THE PRINCESS’S SONS GREW older. More and more, they understood the situation they were in: the inheritance of royalty, the fascination of the cameras, the state of their parents’ marriage. There were three people inside this marriage. It was a bit crowded in there. It was crowded everywhere in those days; the population was soaring. The princess did a television interview on the occasion of her divorce. She was to become a mere lady again. During the interview she tucked down her chin and looked up toward the people behind the cameras. The more the human female enlarges her eyes and exposes her forehead, the more the human male wants to mate with her and care for her. In those days it was common to read the news from a large, rough-textured paper, printed in a dusty ink that came away with contact. Newspaper stories, which speculated on the princess’s thoughts and feelings, transferred themselves, in fragmented and backward-facing sentences, onto the warm, damp, white under-paper that would later wrap the battered fish that was then consumed by so many in the United Kingdom, the country that the family ruled.


FOR SOME TIME, the landscape around Huambo, in central Angola, had been strewn with explosive weapons. The people of Huambo had suffered forty years of conflict. One elderly farmer had little option but to walk among these weapons because they were buried in the fields he had worked since his youth, because he needed to tend his corn and beans and cane, because he needed to feed his family, because his family was growing and growing. The man had sons and grandsons and great-grandsons, one of whom had lost a leg, from the knee down, while thinning maize seedlings in his sister’s flip-flops.

Our divorced lady traveled to Angola alone. She went to meet the farmer, to ask him questions, and to listen to his thoughts. She wore a transparent helmet which meant that the people behind the cameras could still see her face as she walked along a sandy path marked on either side by red signs that indicated unexploded land mines. The lady’s steps were measured and precise. She appeared quite self-assured. In the Northern Hemisphere, humans watched the princess from behind their screens. They experienced pity for the farmer and his great-grandson and, by natural extension, for all the people of Angola, whom they referred to as land mine victims. By walking the gauntlet of cameras and land mines, our lady made these victims visible on another side of the world.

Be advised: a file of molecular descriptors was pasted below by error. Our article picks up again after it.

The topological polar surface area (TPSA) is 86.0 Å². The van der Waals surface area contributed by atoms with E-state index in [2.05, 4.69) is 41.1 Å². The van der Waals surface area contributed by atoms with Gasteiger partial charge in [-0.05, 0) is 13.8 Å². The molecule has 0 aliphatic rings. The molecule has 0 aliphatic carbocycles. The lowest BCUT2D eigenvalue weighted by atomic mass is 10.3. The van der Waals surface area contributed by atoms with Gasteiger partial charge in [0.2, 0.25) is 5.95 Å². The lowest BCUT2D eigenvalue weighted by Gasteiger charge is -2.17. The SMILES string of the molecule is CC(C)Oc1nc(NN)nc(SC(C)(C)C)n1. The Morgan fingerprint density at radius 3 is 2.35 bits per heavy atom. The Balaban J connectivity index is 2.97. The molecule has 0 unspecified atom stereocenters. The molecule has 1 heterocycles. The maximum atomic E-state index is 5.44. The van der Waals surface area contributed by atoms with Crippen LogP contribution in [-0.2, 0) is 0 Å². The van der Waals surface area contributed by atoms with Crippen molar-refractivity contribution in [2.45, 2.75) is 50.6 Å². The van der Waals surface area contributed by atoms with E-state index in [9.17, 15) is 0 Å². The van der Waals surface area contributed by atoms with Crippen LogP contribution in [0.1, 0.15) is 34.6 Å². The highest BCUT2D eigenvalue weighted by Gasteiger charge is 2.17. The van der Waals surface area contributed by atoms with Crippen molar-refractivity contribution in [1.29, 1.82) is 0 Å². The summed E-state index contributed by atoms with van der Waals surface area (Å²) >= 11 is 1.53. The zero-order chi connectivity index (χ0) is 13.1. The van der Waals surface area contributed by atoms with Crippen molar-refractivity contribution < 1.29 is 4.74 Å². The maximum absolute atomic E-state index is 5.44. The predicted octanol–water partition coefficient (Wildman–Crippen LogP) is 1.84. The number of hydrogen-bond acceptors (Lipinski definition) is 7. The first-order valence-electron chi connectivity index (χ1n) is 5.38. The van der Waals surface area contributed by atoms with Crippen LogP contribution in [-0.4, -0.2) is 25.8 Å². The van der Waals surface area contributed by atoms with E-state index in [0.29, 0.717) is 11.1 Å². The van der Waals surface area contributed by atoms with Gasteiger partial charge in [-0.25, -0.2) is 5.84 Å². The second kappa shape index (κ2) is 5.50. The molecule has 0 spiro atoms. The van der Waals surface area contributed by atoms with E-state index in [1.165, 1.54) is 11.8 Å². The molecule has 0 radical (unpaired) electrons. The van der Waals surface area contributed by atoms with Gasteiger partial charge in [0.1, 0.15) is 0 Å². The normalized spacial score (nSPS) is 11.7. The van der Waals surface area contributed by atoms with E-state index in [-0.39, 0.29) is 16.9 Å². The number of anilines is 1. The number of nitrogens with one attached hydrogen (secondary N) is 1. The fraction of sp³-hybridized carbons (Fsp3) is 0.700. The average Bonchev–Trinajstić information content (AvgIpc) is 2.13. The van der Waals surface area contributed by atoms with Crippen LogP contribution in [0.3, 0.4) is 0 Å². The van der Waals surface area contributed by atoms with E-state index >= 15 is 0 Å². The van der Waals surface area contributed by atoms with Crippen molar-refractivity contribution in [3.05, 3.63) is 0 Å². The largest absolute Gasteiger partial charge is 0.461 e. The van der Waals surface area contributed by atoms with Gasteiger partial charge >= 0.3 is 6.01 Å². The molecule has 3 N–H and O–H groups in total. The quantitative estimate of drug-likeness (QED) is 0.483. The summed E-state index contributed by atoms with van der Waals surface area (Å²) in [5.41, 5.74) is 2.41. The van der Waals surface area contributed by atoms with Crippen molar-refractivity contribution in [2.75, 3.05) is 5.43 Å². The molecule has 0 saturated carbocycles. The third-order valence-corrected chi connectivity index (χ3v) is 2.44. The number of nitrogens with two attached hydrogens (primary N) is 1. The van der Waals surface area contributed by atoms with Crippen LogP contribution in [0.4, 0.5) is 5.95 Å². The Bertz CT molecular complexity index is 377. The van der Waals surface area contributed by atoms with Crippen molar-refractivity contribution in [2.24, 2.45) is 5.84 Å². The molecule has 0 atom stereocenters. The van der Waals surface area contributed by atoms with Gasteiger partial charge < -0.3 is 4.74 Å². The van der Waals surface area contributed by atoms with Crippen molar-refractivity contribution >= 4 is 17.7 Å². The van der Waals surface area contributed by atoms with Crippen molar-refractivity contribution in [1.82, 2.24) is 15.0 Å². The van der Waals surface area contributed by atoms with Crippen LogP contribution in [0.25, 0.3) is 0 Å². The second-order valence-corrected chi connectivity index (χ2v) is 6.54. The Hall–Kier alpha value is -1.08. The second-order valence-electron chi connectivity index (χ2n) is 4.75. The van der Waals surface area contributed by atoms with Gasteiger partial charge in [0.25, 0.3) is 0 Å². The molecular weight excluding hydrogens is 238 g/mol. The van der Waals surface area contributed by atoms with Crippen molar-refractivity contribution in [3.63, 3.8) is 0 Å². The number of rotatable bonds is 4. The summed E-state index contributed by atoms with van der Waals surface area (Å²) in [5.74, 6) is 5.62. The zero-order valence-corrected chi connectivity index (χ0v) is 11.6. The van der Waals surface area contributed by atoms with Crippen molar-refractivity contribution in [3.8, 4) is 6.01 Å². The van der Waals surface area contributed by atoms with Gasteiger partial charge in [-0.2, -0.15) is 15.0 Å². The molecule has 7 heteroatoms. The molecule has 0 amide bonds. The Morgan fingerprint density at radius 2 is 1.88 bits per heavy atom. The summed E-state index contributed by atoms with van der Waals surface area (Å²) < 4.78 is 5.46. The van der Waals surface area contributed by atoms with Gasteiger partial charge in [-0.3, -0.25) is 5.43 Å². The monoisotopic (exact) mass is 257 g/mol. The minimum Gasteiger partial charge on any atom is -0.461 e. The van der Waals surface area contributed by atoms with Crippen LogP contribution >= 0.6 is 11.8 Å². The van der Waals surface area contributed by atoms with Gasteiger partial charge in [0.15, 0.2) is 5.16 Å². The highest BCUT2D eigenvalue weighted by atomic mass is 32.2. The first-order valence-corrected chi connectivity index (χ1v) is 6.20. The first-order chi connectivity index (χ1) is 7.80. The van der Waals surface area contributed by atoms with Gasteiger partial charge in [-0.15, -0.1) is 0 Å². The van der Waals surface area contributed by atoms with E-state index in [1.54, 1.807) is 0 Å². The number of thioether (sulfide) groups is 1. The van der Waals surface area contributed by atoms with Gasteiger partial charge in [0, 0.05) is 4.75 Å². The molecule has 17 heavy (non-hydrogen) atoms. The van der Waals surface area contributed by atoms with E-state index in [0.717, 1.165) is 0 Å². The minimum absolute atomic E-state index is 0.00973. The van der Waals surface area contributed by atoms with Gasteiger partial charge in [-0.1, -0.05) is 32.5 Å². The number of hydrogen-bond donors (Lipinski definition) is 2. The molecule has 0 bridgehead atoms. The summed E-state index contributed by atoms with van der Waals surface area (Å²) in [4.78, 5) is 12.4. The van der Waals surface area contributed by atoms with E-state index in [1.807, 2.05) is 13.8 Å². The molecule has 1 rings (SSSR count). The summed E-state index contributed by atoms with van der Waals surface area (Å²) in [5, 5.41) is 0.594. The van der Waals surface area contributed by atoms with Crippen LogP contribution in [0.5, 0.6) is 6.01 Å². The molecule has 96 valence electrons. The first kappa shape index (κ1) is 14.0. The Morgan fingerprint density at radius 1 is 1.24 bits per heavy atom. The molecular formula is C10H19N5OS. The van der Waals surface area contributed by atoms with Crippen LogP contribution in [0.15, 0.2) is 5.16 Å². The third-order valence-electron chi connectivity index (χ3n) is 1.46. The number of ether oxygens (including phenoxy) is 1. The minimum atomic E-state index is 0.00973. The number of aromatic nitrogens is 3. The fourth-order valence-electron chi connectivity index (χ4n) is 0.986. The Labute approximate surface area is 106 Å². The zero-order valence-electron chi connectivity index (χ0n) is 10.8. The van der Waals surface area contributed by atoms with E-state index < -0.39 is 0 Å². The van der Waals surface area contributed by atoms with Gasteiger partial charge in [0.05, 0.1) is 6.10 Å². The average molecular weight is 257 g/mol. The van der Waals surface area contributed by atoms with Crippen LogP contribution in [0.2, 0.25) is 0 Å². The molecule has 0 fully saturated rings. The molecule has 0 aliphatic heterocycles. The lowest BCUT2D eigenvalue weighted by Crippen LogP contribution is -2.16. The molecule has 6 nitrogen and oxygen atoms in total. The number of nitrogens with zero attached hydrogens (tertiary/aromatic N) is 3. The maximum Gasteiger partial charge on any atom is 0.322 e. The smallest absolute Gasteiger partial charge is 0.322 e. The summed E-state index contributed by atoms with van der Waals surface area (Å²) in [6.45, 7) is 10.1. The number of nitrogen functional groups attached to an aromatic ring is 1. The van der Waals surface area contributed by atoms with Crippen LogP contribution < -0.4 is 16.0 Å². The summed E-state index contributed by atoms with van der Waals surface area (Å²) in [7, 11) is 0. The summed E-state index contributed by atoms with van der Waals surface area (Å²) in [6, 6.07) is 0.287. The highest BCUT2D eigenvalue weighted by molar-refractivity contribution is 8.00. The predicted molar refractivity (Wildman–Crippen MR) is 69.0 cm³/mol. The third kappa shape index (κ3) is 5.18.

Illustration by Jessica Antúnez

ONCE THERE WAS AN HEIR apparent to a luxury department store, in want of a wife. The father’s West London department store was among the most celebrated in the world, partly because the royal family shopped there and partly because it sold objects of utmost value. There were walnut chests full of cakes of amber tea made of the youngest leaves and buds of plants grown in the Yunnan mountains, which cost, per unit, nine hundred pounds. Tea leaves grow on the Yunnan mountains because of the monsoon climate—warmth and heavy rainfall—and the pure air, in which tea shrubs can flourish. The trade of tea supported the creation of the United Kingdom, an empire that violently subjugated the peoples of many countries and created conditions in which, during our lady’s lifetime, luxury department stores and royal palaces were thriving. Once, two employees of this luxury department store kicked a homeless man to death after he asked them for a cigarette.

The heir to this department store met our divorced lady. They traveled to Paris together, where they stayed at a luxury hotel.


THERE WAS A WOMAN FROM Stuttgart in Germany, a Stuttgarterin, and this Stuttgarterin’s whole family was employed at the Mercedes-Benz production plant. The Stuttgarterin’s first position at the plant had been as beer lady: her job was to wheel a trolley loaded with brown bottles of local dunkel along the production lines. She supplied beer, at a reasonable price, to the men as they worked.

In the 1990s, when our lady was having her children, suffering bulimia and getting divorced, it was decided that the beer trolley was no longer generative to automobile production, and the Stuttgarterin was moved to the factory canteen. At around the same time, her brother, a welder, and her husband, a technician, were also relocated to different parts of the factory. Their old places were taken up by robots whose work was exquisitely uniform. The Stuttgarterin was observed, from time to time, when leaving the building at the end of her shift, to pause for a moment and watch the robots carrying out the critical operation known as die Hochzeit, “the marriage,” when the body of the car rises to meet its own chassis, which sinks toward it, before the two click together, beautifully, neatly. And so it was that this Stuttgarterin was standing at the end of the factory floor one day, some minutes after the end of canteen lunch shift, wearing a beige-gray anorak she had not yet zipped and carrying a soft pale-blue leather handbag that kept slipping off her shoulder, and watched the moment of marriage of one particular, if unexceptional, black Mercedes.